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Accumulation of Heavy Metals in People on a Gluten-Free Diet

Discussion in 'Other Health News and Research' started by TrixieStix, Mar 20, 2017.

  1. alex3619

    alex3619 Senior Member

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    One of the problems with arsenic is its used in wood preservatives for commercial use. This sometimes occurs on wooden palings and other structures on farms. From there it can leach into the soil.
     
  2. alex3619

    alex3619 Senior Member

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    I am currently experimenting with grains other than rice, including buckwheat and quinoa.
     
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  3. alex3619

    alex3619 Senior Member

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    A huge percentage of the world population, probably billions, eat white rice as a staple part of their diet. While some regions have had heavy metal poisoning due to local conditions, the issue does not appear to be widespread. However I am mindful that this might be because its simply not tested for. These regions tend to be poor.
     
  4. Richard7

    Richard7 Senior Member

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    @alex3619
    re wheat, I avoid it because a) it seems to make things worse, and b) I understand that gliadins increases paracellular permeability.

    But when choosing a replacement you may also want to consider the problem of acellular carbohydrates. https://www.dovepress.com/compariso...ular-carbohydrates-peer-reviewed-article-DMSO

    This may be why some people report doing better with bread made from home ground flour or pumpernickel (which is made from whole and cracked but not ground grains).

    Just about the only grains I am eating are fermented (I had a heavy course of antibiotics back in december and have been fermenting whole or almost whole cooked grains and legumes (buckwheat, rice, sorghum, lentils, adzuki, mung) in a yoghurt maker with probiotics. And I expect that this will be a temporary measure.

    I do eat brown rice occasionally and I occasionally buy pumpernickel, when I really desire some rye. But these days the place that would have once been occupied by rice or pasta is most often taken up by legumes and or other vegetables. But this does remove the possibility of a really easy meal like a sandwich or sardines on toast.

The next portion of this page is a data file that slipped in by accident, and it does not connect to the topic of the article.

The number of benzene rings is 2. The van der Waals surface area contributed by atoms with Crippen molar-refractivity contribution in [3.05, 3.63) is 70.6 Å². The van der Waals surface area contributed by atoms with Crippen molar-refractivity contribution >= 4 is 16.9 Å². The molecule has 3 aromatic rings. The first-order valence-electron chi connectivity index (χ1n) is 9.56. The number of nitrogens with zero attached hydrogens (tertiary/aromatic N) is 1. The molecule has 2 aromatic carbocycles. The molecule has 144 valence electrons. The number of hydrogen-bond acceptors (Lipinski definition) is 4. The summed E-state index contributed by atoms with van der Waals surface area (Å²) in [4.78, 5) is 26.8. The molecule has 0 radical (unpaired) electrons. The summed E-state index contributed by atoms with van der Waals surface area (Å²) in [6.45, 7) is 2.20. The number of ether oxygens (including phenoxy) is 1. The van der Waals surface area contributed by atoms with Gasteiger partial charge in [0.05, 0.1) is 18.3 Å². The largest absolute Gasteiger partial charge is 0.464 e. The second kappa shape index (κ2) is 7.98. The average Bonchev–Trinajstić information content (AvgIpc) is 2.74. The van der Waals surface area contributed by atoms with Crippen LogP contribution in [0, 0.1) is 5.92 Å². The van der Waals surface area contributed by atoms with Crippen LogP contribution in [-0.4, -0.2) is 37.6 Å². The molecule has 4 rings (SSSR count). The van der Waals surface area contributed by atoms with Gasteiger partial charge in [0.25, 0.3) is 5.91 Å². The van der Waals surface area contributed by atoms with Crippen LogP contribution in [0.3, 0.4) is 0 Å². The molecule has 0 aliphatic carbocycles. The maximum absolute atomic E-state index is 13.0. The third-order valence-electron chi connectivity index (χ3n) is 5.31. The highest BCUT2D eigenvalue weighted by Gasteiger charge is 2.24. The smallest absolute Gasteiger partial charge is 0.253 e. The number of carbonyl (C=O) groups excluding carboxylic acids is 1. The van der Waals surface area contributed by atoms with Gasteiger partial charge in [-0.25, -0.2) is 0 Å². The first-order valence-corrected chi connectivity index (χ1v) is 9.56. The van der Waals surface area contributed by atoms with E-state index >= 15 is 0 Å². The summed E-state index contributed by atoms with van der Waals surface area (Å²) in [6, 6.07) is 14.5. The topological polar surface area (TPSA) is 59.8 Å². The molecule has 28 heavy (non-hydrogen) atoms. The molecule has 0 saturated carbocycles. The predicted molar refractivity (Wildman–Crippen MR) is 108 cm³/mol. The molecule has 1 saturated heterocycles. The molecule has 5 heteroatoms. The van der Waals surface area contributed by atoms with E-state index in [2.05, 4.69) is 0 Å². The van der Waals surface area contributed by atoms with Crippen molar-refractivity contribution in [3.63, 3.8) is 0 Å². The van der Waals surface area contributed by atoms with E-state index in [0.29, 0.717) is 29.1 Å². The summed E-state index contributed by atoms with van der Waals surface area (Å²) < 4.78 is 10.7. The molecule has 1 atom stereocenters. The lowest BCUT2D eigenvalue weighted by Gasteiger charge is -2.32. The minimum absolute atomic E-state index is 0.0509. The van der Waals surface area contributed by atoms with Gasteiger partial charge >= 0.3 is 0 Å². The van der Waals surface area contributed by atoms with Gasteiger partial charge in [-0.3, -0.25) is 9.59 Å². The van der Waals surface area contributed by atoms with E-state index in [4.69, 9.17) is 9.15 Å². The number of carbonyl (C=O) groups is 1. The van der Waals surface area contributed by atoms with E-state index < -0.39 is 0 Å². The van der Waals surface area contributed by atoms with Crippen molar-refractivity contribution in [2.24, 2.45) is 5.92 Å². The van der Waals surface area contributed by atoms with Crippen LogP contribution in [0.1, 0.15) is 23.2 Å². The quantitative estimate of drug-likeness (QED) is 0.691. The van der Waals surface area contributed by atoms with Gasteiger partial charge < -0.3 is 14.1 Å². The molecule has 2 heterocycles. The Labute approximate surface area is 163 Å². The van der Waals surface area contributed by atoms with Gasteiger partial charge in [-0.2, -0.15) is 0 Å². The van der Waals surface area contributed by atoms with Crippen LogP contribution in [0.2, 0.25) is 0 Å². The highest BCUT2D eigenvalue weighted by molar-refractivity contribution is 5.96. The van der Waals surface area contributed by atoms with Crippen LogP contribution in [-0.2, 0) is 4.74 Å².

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  5. alex3619

    alex3619 Senior Member

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    I can eat many legumes, but I react to lentils even worse than I do to wheat or corn.
     
  6. Timaca

    Timaca Senior Member

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    I eat a lot of rice because it is the only grain I can eat. Wheat, corn, oats, quinoa, buckwheat all give me issues of various kinds. (Seems like alex3619 have similar issues....at least with regard to wheat and corn!)

    I soak my rice overnight (including my rice cereal). I drain it and cook it in fresh water. I hope that gets rid of some of the arsenic. I use Lundberg's rice.

    I have not had my arsenic levels tested. I may ask my doctor about that at my next appt. I have had my mercury levels tested and they were quite high. But I was eating a fair amount of salmon. I stopped eating fish and my levels dropped to normal.

    Best,
     
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  7. ahmo

    ahmo Senior Member

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  8. Richard7

    Richard7 Senior Member

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    @alex3619 lentils contain wheat germ agglutinin. And I have issues with them too, unless they are fermented or sprouted.

    I do the soak and ferment thing for all my legumes. So the porridge grains are soaked and fermented in clean water for a day or two, then drained washed, cooked and fermented for two days with probiotic cultures in a yoghurt maker.

    Legumes are generally fermented in salt water for 3 days in summer longer in winter before being pressure steamed. I also sprout lentils and chickpeas if I have the energy - not recently.
     
    TrixieStix likes this.
  9. Richard7

    Richard7 Senior Member

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    @ahmo
    from the paper that paleomom references http://file.scirp.org/pdf/FNS_2013011516575568.pdf (which I have only glanced through) it would seem that teff, quinoa, amaranth, sorghum, buckwheat, hemp and sesame would be the best bets.

    But this is about allergic responses. We have three issues: the way that dysbiosis and acellular carbs cause a breakdown of the mucosal layer: the way that gliadin and other pro permeability factors increase permeability; and then the presentation of pood particles to the immune system.

    My approach taking heavily from john bagnulo , has been to try to stick to cellular carbs, take plently of anti permeability agents and avoiding pro permeability agents, and avoid anything that I know makes me feel worse.

    And thanks for the link, I read it about two years ago and had completely forgotten about this crossreactivity issue. I wil have to get some of the better grains if I continue with the porridges.
     
  10. bertiedog

    bertiedog Senior Member

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    I have been having a small amount of sorghum thins everyday. Apparently this is another ancient grain and although I have problems with wheat and probably gluten too I do fine with this grain. Its full of soluble fibre and tastes good too. I put butter on them and top with some cream cheese and/or grated cheese on top but they are also good with peanut butter. Great for breakfast.